MELISSA BLOCK, host:
Senior news analyst Daniel Schorr has been thinking about the U.S. financial crisis and the growing anger with the banks and their bonuses.
DANIEL SCHORR: It's getting to feel a little like the 1930s when President Roosevelt inveighed against the economic royalists, and congressional investigator Ferdinand Pecora slapped subpoenas on the biggest bankers of the land. As a token of humiliation, J.P. Morgan had to endure a dwarf plunked in his lap by a circus employee as he waited to testify.
Once again, as often in the past, America vents its anger against what President Obama calls the fat-cat bankers. The billions of dollars in bonuses and other compensation voted to themselves by executives of banks, some of them using government bailout money, has left Americans almost gasping in outrage. The banking industry is taking defensive action. In some cases, bonuses are being paid out in stocks. The Bank of America, which paid out billions to employees before taking over Merrill Lynch is offering to settle shareholders' claims.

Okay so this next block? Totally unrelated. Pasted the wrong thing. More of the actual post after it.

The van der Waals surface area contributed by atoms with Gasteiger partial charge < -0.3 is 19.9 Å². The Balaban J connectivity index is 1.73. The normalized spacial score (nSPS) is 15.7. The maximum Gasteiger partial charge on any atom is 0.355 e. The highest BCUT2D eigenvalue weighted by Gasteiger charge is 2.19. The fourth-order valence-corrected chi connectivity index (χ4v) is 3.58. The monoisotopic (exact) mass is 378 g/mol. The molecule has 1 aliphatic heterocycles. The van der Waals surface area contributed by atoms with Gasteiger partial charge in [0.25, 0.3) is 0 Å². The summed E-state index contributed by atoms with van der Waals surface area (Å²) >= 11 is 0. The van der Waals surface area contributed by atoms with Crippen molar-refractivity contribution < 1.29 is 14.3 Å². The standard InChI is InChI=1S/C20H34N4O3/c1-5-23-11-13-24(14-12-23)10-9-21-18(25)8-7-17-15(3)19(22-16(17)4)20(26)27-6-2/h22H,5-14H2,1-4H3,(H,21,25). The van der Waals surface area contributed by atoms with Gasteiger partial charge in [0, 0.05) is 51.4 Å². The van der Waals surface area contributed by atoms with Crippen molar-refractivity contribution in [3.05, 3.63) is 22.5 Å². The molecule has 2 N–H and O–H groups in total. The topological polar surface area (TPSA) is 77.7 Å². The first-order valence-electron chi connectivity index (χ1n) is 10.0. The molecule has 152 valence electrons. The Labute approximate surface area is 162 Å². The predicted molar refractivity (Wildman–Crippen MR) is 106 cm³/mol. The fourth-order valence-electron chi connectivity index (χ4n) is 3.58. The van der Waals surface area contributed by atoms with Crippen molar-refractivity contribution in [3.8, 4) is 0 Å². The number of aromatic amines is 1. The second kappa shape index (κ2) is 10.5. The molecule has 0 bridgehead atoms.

But anger with the banks extends beyond compensation avarice. As Wall Street was blamed for the 1929 stock market crash and the ensuing depression, so now the mortgage bubble is seen as the root of a recession that poised America and the world on an economic precipice.
We may not see the kind of wave of regulatory zeal that propelled the Roosevelt era, but President Obama finds the climate conducive to proposing a levy on big banks designed to recover up to $120 billion in bailout funds. There's also some talk of a special tax on executive bonuses. And the Federal Deposit Insurance Corporation wants to punish banks for risky compensation practices.
Back in the 1930s, FDR could rally the nation to a crusade against the unscrupulous money changers. Since then, the banking industry has improved its lobbying skills and may be able to fend off an era of punitive regulation. But in the public mind, banks are linked with recession.
This is Daniel Schorr.
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